The city emerged top of 25 analysed in the bank’s Buy to Let City Tracker, with Manchester, Edinburgh, London and Norwich making up the rest of the top five.
Oxford’s biggest selling point for private landlords was that it was one of the largest private sector rental markets in the UK, with 28 per cent of all residents renting privately.
The city’s average monthly rent for a room was £596, it has low levels of vacancy and average property prices have grown at 4.8 per cent a year over the past decade.
The tracker analysed five measures of buy-to-let investment desirability. They were average total rent, best short-term returns through yield, long-term return through house price growth over the past decade, lowest number of vacancies as a proportion of total housing stock, and percentage of population renting.
The five cities ranked lowest on the list were Derby, Sheffield, Bradford, Newcastle and Wolverhampton.
Strong down south
Regionally, the south of England appeared strongest overall, with good long-term investment prospects. Bristol averaged annual house price rises of 4.8 per cent over the ten-year period, the same as Oxford.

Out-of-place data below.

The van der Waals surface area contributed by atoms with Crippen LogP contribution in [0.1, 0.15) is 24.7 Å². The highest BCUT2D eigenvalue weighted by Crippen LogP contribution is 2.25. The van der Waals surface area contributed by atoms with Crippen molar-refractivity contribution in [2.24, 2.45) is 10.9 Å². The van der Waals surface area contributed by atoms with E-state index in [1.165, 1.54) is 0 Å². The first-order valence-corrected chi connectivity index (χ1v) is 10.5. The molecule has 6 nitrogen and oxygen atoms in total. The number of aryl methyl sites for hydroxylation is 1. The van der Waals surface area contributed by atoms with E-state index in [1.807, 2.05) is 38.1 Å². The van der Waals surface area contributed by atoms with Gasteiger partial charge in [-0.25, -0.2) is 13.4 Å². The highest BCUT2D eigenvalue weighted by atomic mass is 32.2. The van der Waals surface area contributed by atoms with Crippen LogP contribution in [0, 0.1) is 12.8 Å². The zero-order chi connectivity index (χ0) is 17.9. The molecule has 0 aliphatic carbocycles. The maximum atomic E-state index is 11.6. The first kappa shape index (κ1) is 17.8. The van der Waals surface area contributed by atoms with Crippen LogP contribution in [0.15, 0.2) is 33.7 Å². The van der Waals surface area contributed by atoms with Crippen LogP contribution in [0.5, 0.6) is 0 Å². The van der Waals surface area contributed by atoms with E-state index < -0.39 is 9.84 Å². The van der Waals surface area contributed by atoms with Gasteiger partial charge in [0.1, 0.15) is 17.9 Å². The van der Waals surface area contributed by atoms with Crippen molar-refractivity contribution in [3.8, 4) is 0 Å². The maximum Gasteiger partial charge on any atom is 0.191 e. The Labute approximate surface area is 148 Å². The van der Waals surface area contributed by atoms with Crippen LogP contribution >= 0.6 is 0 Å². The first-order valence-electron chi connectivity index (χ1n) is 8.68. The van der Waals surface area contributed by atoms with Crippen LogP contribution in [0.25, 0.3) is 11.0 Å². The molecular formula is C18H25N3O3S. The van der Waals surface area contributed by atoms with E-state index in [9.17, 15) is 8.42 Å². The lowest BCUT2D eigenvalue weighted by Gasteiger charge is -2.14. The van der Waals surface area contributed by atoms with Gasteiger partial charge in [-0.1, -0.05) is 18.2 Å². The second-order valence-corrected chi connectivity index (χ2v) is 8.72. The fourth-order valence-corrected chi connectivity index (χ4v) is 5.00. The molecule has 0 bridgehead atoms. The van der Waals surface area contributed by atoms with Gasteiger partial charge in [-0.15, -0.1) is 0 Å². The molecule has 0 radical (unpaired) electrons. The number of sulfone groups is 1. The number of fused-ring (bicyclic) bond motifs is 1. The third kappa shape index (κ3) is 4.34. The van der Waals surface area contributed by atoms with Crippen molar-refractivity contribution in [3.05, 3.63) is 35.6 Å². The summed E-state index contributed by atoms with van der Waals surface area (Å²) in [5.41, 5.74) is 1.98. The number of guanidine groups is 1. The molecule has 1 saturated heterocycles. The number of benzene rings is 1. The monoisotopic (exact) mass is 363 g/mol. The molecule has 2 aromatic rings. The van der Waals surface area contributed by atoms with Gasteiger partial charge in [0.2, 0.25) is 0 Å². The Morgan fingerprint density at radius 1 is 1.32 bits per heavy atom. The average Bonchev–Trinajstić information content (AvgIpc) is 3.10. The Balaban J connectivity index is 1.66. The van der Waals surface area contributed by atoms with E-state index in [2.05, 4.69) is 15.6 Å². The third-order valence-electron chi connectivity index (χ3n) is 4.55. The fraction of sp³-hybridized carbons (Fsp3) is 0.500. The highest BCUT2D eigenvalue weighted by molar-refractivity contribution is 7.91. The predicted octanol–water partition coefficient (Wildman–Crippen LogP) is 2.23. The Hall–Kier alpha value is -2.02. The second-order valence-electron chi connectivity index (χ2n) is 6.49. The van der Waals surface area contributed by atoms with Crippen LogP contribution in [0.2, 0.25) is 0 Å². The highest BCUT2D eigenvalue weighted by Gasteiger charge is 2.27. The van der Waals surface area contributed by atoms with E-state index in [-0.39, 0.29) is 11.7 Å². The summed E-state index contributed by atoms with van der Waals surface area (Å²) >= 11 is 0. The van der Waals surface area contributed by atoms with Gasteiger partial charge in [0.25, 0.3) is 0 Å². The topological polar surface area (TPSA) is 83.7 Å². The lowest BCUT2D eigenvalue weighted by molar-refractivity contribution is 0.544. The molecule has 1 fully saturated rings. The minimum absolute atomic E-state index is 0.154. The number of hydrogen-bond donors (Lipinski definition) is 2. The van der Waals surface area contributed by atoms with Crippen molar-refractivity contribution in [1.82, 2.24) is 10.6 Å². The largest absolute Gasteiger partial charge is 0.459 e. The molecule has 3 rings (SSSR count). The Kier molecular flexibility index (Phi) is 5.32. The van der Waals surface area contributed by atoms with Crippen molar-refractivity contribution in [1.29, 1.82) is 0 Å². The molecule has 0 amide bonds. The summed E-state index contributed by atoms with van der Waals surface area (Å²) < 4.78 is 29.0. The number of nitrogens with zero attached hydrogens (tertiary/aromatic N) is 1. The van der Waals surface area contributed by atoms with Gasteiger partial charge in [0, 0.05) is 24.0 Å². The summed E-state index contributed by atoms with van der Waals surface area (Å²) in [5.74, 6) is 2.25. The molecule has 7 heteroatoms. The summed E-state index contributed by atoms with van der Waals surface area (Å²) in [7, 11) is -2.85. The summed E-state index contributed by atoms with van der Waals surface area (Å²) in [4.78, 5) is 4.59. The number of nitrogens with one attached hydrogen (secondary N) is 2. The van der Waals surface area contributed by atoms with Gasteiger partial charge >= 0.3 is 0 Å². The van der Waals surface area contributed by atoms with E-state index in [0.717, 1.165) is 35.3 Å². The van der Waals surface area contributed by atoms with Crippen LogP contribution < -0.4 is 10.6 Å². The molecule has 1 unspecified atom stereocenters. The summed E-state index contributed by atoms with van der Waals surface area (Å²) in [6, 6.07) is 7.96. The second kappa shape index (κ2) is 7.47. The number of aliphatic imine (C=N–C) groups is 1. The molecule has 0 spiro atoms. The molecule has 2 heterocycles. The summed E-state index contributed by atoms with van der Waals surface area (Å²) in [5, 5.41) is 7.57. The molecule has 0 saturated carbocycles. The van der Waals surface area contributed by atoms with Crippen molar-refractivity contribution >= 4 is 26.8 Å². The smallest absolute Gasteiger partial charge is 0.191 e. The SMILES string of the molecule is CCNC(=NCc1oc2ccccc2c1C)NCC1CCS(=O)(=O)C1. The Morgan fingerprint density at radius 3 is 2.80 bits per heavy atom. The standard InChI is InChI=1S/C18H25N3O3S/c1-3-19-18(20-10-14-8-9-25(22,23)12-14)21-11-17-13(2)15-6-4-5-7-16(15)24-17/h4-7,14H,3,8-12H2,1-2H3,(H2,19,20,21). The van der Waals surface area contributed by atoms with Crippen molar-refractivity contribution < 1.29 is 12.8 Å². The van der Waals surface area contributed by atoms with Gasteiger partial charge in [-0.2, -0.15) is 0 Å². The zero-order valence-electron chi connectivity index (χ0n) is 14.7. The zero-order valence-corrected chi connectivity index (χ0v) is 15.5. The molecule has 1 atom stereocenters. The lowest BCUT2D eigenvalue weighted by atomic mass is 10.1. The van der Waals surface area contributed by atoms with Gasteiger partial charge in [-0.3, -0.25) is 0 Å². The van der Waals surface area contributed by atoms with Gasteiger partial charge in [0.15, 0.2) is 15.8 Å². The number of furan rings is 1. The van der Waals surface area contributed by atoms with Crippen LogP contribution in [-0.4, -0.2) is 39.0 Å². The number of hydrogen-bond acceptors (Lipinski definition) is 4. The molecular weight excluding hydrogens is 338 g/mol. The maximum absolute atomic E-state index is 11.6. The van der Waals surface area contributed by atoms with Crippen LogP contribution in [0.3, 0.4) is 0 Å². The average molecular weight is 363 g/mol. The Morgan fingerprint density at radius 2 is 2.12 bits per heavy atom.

The Midlands was revealed to be a mixed market, with Nottingham showing impressive short-term yield of 7.3 per cent.
Yorkshire was less strong overall, with lower average prices per room and below average yields.
“The number of people renting in the UK has grown rapidly, by 1.7 million in ten years, and private landlords are increasingly a central part of the housing market,” said Damian Thompson (pictured), director of mortgages at Aldermore.
“The housing market is made up of multiple small markets with their own conditions and challenges.
“Regulatory changes and persistent economic uncertainty have affected regions differently and landlords need backing and advice from lenders,” Thompson added.